LCDR Dan
  8. by   MCHnurse
    LCDR Dan,

    Thanks for setting the record straight! I suppose my misunderstanding of your posts caused me a little unnecessary anxiety. I am so scared by people's comments about "lies" that they were told, that I seek to confirm everything I'm told, just to be sure that I'm getting the right information. It is becoming increasingly clear that the "lies" people speak of are either misinterpretations on the indivuduals part, or perhaps they did a little glamorization of what they were told. So far, thanks to your clarification, all the information I have received has proven to be true.

    I agree wholeheartedly with what you are saying about being well-rounded. As a very green nurse, I am in need of all the experience I can get. While med-surg is perhaps my least favorite area, I think every nurse needs a variety of experiences so they can deal with every situation that presents. That goes double for working in the field. In fact, the whole reason I want to join the Navy is to be forced outside my comfort zone!

    One thing that I've been meaning to ask about are the "extra" duties of officers that I keep hearing about. Several people have told me that outside nursing duties on scheduled shifts, there are additional duties that need to be performed. Can you confirm this and explain what some of those duties are?

    Once again, thanks for your insight!
    Jennifer
  9. by   DanznRN
    Jenn-

    Sure, no problem. What people are talking about is the duties of a Naval Officer. In the Navy (military in general) you serve 2 purposes, ine as the nurse, two as the officer and that has some responsibility. Like with anything else, those responsibilities grow with time. Some examples of new nurses duties, would be like Scheduling officer or Moral/ Welfare officer or something along those lines. As you go along, they get a bit more demanding, I was the Education and Training officer for my unit, about 30 people when I was in Italy. My job was to ensure everyone had all their education adn trainng, both military and medical completed and according to JCAHO standards. There was another I did where I was the base-wide safety liason for the hospital. When there were safety presentations that were base-wide I ensured the information was accurate and sometimes was a guest speaker. These are the things you do to meet the officer requirement of being in the Navy. Sometimes you are assigned, sometimes you get to choose, I normally went to my DivO with what I wanted, proactive and all that. Don't stress too much about these, I normally made time to do them before or after a shift, keep in mind these are not "always" kinds of things. These are things that need attention over time and you usually have time to complete them within reason, usually a report per month at a staff meeting, that's what I had to do most recently. I also had an enlisted sailor who helped me and I mentored them as to why we were doing what we were doing. Lastly, most importanly to me, is you are always a teacher to the junior staff. Even though you may be "green" asd you put it, you know more than what some of the corpsmen doing coming out of their school and they are hungry to learn. To me it's one of the most satisfying things we do in the Navy, keeping in mind what you teach a corpsmen today they may use in the field tomorrow. Let me knw if you need more.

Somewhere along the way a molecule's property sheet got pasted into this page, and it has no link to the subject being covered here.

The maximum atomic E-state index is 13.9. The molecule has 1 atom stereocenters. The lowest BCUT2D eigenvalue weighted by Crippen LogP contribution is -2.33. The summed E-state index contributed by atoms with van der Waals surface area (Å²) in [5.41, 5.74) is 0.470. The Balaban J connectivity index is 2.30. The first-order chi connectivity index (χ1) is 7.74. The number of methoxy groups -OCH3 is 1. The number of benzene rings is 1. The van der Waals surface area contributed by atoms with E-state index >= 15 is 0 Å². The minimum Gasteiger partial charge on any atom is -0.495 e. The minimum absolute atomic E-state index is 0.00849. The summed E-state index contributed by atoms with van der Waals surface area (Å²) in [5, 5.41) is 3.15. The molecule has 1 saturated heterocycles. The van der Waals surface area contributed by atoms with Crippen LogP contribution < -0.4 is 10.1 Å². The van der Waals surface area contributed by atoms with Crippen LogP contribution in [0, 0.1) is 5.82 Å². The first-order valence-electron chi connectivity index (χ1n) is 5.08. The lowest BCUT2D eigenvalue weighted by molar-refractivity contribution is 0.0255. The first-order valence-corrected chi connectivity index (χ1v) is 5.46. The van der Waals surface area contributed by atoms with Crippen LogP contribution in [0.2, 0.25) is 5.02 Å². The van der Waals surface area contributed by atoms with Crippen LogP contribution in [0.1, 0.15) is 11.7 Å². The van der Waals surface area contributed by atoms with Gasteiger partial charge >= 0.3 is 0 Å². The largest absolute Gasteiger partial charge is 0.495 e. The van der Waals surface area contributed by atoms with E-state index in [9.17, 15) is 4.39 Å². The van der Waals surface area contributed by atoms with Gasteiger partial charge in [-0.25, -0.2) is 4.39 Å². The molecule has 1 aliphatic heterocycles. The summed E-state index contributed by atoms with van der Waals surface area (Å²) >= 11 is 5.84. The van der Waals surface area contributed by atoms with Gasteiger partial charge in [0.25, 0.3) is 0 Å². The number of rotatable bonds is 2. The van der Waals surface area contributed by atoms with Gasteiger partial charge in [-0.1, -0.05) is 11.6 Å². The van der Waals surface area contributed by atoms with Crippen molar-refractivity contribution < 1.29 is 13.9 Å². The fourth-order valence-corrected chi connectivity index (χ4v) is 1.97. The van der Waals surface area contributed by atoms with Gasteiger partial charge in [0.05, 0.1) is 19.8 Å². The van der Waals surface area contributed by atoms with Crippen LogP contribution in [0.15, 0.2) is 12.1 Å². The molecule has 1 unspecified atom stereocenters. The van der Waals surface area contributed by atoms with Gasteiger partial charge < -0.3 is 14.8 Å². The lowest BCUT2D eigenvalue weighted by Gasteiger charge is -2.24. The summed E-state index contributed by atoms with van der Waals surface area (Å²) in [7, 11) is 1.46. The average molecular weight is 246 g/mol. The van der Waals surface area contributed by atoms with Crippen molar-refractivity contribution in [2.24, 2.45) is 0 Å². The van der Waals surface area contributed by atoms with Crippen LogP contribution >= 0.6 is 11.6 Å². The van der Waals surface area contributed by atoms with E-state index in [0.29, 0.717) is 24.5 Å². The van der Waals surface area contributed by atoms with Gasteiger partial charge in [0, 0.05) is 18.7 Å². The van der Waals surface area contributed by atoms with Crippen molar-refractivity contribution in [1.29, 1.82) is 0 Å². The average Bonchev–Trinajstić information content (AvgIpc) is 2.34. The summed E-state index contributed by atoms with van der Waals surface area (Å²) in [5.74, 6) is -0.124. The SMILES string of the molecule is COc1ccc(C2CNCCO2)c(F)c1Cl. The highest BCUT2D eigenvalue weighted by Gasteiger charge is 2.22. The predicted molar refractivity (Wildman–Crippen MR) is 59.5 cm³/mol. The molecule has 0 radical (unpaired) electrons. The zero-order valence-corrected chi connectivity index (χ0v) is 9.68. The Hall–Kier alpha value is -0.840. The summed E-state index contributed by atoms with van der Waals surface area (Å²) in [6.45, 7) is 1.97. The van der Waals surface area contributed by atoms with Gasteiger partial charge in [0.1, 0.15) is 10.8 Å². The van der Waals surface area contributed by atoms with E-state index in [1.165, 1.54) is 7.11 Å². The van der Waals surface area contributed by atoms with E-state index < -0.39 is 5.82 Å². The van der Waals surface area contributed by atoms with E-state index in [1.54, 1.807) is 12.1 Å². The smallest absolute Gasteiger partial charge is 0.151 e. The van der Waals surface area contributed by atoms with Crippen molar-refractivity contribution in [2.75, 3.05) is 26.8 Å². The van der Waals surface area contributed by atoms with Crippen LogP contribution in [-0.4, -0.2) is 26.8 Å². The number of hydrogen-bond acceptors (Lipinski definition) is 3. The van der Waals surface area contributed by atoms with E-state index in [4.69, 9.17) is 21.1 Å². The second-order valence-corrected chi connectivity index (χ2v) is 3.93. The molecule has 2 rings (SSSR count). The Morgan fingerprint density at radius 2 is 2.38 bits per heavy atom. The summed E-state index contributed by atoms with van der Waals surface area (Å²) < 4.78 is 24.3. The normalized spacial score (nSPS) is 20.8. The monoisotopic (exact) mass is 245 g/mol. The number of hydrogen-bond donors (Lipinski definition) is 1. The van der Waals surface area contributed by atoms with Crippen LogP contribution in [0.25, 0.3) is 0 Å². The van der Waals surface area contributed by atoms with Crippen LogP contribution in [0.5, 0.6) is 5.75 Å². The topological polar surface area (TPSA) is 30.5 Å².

LCDR Dan
  10. by   MCHnurse
    LCDR Dan,

    Once again, thank you. Since you seem to be the man with all the right answers, I'm just going to keep asking questions until I bottom out.

    What kind of activities/training is done to comply with core nursing competencies (i.e. body mechanics, Accuchecks, fecal occult, etc.)? In other words, do you have yearly check-offs like in civilian nursing? Also, regarding CEUs, does any of the training you receive in the Navy transfer into CEU requirements toward RN license renewal? What about transferring--can you keep your license in your home state?

    Jennifer
  11. by   navynurse06
    I know I'm not LCDR Dan, but I thougth I could add my 2 cents for what its worth!
    In the peds department @NMSCD we have a yearly skills-a-thon that we have to be checked off on all of ours skills (items that have been listed above).
    Also, many of the classes I've taken since I've been at my command are good for CEU. I've taken such classes as: PALS, Newborn care course, Ped Care course, etc. So you go through a lot of classes (esp at the big three) when you 1st come in that helps take care of your CEU for that 1st 2 yrs.
    Furthermore, you can keep you license in your home state. As long as you have an active license you can work any where for the Federal Governement; it doesn't have to the be state you work in. For example, I have my TN license b/c that's my home state but I'm stationed in CA. You just have to keep your license current/active.
    ENS PM
  12. by   MCHnurse
    ENS PM,

    Glad to have your response...even if you aren't LCDR Dan!

    Are all the classes you take in lieu of working a shift, or do you maintain your schedule in addition to your training days? The unit I just left required a lot of extra time in addition to my regular shifts (only good thing about that was the overtime). With all the classes, my regular shifts, and maintaining a full-time school schedule with clinical time, I got burnt out real quick.

    Thanks!
    Jennifer
  13. by   navynurse06
    Classes are your shifts for that day or two, or however long the class is for.
    For example, I had a med surg course that was a wk long that I had to take when I was in the intern program. (M-F 0730-1600) That's all I did that wk. Also, when I took my PALS course it was two days. That was my shift for those two days; then I had like one other day or two I worked that wk. Does that make sense?


    ENS PM